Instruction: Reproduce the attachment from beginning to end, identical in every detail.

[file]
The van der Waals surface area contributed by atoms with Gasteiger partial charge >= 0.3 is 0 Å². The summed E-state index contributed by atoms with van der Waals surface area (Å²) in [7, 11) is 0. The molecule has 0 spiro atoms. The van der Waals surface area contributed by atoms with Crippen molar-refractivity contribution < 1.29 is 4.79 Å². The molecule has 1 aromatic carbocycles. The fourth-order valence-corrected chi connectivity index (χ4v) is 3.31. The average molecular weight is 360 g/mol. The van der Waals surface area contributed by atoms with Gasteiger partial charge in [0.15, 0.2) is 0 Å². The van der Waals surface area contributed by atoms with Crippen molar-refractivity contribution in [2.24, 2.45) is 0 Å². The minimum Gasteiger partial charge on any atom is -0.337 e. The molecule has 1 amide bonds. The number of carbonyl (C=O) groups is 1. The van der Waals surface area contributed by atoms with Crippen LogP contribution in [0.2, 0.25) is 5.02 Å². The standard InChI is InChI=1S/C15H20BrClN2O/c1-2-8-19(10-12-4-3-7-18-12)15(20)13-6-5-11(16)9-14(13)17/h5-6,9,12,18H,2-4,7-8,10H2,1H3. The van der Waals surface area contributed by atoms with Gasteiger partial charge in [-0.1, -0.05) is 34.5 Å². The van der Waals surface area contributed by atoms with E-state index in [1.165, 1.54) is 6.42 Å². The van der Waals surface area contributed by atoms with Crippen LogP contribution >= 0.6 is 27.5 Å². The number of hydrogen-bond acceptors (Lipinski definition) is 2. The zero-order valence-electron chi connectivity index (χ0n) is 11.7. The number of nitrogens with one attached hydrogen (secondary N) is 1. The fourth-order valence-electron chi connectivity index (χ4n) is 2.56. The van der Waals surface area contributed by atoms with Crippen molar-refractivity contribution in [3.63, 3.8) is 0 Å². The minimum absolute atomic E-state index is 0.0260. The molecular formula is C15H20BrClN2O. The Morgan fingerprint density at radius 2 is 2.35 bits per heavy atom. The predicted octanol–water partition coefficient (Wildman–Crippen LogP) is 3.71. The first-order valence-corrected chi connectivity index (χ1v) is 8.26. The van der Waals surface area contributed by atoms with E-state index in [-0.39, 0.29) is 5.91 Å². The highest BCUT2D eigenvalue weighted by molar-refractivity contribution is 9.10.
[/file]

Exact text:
The van der Waals surface area contributed by atoms with Gasteiger partial charge >= 0.3 is 0 Å². The summed E-state index contributed by atoms with van der Waals surface area (Å²) in [7, 11) is 0. The molecule has 0 spiro atoms. The van der Waals surface area contributed by atoms with Crippen molar-refractivity contribution < 1.29 is 4.79 Å². The molecule has 1 aromatic carbocycles. The fourth-order valence-corrected chi connectivity index (χ4v) is 3.31. The average molecular weight is 360 g/mol. The van der Waals surface area contributed by atoms with Gasteiger partial charge in [0.15, 0.2) is 0 Å². The van der Waals surface area contributed by atoms with Crippen molar-refractivity contribution in [2.24, 2.45) is 0 Å². The minimum Gasteiger partial charge on any atom is -0.337 e. The molecule has 1 amide bonds. The number of carbonyl (C=O) groups is 1. The van der Waals surface area contributed by atoms with Crippen LogP contribution in [0.2, 0.25) is 5.02 Å². The standard InChI is InChI=1S/C15H20BrClN2O/c1-2-8-19(10-12-4-3-7-18-12)15(20)13-6-5-11(16)9-14(13)17/h5-6,9,12,18H,2-4,7-8,10H2,1H3. The van der Waals surface area contributed by atoms with Gasteiger partial charge in [-0.1, -0.05) is 34.5 Å². The van der Waals surface area contributed by atoms with E-state index in [1.165, 1.54) is 6.42 Å². The van der Waals surface area contributed by atoms with Crippen LogP contribution >= 0.6 is 27.5 Å². The number of hydrogen-bond acceptors (Lipinski definition) is 2. The zero-order valence-electron chi connectivity index (χ0n) is 11.7. The number of nitrogens with one attached hydrogen (secondary N) is 1. The fourth-order valence-electron chi connectivity index (χ4n) is 2.56. The van der Waals surface area contributed by atoms with Crippen molar-refractivity contribution in [3.63, 3.8) is 0 Å². The minimum absolute atomic E-state index is 0.0260. The molecular formula is C15H20BrClN2O. The Morgan fingerprint density at radius 2 is 2.35 bits per heavy atom. The predicted octanol–water partition coefficient (Wildman–Crippen LogP) is 3.71. The first-order valence-corrected chi connectivity index (χ1v) is 8.26. The van der Waals surface area contributed by atoms with E-state index in [-0.39, 0.29) is 5.91 Å². The highest BCUT2D eigenvalue weighted by molar-refractivity contribution is 9.10.